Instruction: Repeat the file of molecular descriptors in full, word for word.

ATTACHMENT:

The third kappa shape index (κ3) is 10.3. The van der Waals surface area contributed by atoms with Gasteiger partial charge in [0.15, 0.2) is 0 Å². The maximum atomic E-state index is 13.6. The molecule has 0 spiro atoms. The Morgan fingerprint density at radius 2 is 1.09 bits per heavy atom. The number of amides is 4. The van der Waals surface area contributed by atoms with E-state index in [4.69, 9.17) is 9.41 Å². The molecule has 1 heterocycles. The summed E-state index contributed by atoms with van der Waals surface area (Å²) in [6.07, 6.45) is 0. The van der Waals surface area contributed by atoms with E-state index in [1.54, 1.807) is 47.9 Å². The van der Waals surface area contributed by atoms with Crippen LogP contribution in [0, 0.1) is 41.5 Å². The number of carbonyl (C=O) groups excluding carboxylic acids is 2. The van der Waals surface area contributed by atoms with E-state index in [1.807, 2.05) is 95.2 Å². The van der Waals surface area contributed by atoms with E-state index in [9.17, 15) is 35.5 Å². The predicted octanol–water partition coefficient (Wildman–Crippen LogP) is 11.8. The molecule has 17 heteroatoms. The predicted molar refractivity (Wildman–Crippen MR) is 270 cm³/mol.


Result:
The third kappa shape index (κ3) is 10.3. The van der Waals surface area contributed by atoms with Gasteiger partial charge in [0.15, 0.2) is 0 Å². The maximum atomic E-state index is 13.6. The molecule has 0 spiro atoms. The Morgan fingerprint density at radius 2 is 1.09 bits per heavy atom. The number of amides is 4. The van der Waals surface area contributed by atoms with E-state index in [4.69, 9.17) is 9.41 Å². The molecule has 1 heterocycles. The summed E-state index contributed by atoms with van der Waals surface area (Å²) in [6.07, 6.45) is 0. The van der Waals surface area contributed by atoms with E-state index in [1.54, 1.807) is 47.9 Å². The van der Waals surface area contributed by atoms with Crippen LogP contribution in [0, 0.1) is 41.5 Å². The number of carbonyl (C=O) groups excluding carboxylic acids is 2. The van der Waals surface area contributed by atoms with E-state index in [1.807, 2.05) is 95.2 Å². The van der Waals surface area contributed by atoms with E-state index in [9.17, 15) is 35.5 Å². The predicted octanol–water partition coefficient (Wildman–Crippen LogP) is 11.8. The molecule has 17 heteroatoms. The predicted molar refractivity (Wildman–Crippen MR) is 270 cm³/mol.